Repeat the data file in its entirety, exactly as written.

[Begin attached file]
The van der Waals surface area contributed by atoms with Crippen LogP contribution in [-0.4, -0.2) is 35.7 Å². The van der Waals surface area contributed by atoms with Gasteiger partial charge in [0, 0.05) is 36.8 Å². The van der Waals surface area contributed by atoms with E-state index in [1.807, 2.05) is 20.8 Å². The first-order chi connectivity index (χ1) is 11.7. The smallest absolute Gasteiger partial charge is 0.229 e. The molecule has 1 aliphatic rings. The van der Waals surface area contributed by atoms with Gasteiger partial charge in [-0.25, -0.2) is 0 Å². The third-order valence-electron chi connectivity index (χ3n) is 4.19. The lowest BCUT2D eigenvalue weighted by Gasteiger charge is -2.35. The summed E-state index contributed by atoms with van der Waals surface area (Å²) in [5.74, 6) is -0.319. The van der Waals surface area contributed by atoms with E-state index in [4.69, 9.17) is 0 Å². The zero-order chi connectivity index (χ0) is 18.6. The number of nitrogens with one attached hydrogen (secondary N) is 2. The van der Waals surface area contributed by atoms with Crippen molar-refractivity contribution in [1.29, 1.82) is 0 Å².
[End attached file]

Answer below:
The van der Waals surface area contributed by atoms with Crippen LogP contribution in [-0.4, -0.2) is 35.7 Å². The van der Waals surface area contributed by atoms with Gasteiger partial charge in [0, 0.05) is 36.8 Å². The van der Waals surface area contributed by atoms with E-state index in [1.807, 2.05) is 20.8 Å². The first-order chi connectivity index (χ1) is 11.7. The smallest absolute Gasteiger partial charge is 0.229 e. The molecule has 1 aliphatic rings. The van der Waals surface area contributed by atoms with Gasteiger partial charge in [-0.25, -0.2) is 0 Å². The third-order valence-electron chi connectivity index (χ3n) is 4.19. The lowest BCUT2D eigenvalue weighted by Gasteiger charge is -2.35. The summed E-state index contributed by atoms with van der Waals surface area (Å²) in [5.74, 6) is -0.319. The van der Waals surface area contributed by atoms with E-state index in [4.69, 9.17) is 0 Å². The zero-order chi connectivity index (χ0) is 18.6. The number of nitrogens with one attached hydrogen (secondary N) is 2. The van der Waals surface area contributed by atoms with Crippen molar-refractivity contribution in [1.29, 1.82) is 0 Å².